CERTAIN GIRLS
Chapter One

When I was a kid, our small-town paper published wedding announcements, with descriptions of the ceremonies and dresses and pictures of the brides. Two of the disc jockeys at one of the local radio stations would spend Monday morning picking through the photographs and nominating the Bow-Wow Bride, the woman they deemed the ugliest of all the ladies who’d taken their vows in the Philadelphia region over the weekend. The grand prize was a case of Alpo.

I heard the disc jockeys doing this on my way to school one morning—“Uh-oh, bottom of page J-6, and yes . . . yes, I think we have a contender!” Jockey One said, and his companion snickered and replied, “There’s not a veil big enough to hide that mess.” “Wide bride! Wide bride!” Jockey One chanted before my mother changed the station back to NPR with an angry flick of her wrist.


After that, I became more than a little obsessed with the contest. I would pore over the black-and-white head shots each Sunday morning as if I’d be quizzed on them later. Was the one in the middle ugly? Worse than the one in the upper-right-hand corner? Were the blondes always prettier than the brunettes? Did being fat automatically mean you were ugly? I’d rate the pictures and fume about how unfair it was, how just being born with a certain face or body could turn you into a punch line. Then I’d worry for the winner. Was the dog food actually delivered to the couple’s door? Would they return from the honeymoon and find it there, or would a well-meaning parent or friend try to hide it? How would the bride feel when she saw that she’d won?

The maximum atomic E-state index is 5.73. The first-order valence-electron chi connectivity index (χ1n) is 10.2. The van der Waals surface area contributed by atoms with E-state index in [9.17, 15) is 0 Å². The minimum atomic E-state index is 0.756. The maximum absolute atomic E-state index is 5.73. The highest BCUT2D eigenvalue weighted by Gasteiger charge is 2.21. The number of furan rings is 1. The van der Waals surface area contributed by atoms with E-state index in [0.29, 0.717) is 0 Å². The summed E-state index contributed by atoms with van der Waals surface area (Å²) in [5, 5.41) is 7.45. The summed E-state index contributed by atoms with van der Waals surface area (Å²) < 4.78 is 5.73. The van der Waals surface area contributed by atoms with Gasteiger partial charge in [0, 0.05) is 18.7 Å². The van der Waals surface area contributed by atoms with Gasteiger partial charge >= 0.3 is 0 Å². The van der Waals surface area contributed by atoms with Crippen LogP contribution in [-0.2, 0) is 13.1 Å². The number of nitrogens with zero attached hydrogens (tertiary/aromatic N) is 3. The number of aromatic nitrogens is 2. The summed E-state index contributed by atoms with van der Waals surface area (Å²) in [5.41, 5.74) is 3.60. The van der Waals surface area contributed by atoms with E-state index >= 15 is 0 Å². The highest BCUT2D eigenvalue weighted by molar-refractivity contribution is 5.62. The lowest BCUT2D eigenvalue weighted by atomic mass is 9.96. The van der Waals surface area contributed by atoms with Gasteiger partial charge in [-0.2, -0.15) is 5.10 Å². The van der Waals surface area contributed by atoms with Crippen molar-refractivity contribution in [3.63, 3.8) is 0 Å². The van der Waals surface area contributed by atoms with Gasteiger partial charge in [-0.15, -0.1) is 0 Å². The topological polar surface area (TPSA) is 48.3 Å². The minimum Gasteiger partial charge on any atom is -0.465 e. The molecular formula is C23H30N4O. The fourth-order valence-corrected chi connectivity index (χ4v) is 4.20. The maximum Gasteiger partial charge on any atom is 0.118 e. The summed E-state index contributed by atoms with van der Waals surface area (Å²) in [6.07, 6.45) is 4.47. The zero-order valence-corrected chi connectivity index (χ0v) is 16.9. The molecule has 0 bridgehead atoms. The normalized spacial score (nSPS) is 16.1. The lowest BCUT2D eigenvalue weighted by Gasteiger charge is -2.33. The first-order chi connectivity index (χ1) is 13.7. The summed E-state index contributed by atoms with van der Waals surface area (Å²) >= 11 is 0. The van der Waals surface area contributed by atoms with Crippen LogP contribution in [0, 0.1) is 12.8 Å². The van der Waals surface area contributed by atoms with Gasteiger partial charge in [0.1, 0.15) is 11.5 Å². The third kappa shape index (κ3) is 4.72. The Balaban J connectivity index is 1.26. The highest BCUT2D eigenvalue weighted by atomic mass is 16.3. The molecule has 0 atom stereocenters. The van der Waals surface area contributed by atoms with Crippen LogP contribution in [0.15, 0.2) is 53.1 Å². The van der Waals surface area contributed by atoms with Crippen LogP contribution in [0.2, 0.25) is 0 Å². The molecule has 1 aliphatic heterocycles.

How would her husband feel, knowing that he’d chosen the ugliest girl in Philadelphia on any given weekend, to love and to cherish, until death did them part?

I wasn’t sure of much back then, but I knew that when—if—I got married, there was no way I’d put a picture in the paper. I was pretty certain, at thirteen, that I had more in common with the bow-wows than the beautiful brides, and I was positive that the worst thing that could happen to any woman would be winning that contest.

Now, of course, I know better. The worst thing would not be a couple of superannuated pranksters on a ratings-challenged radio station oinking at your picture and depositing dog food at your door.

The worst thing would be if they did it to your daughter.


Want to read the rest of the first chapter of CERTAIN GIRLS? Click here.

Jen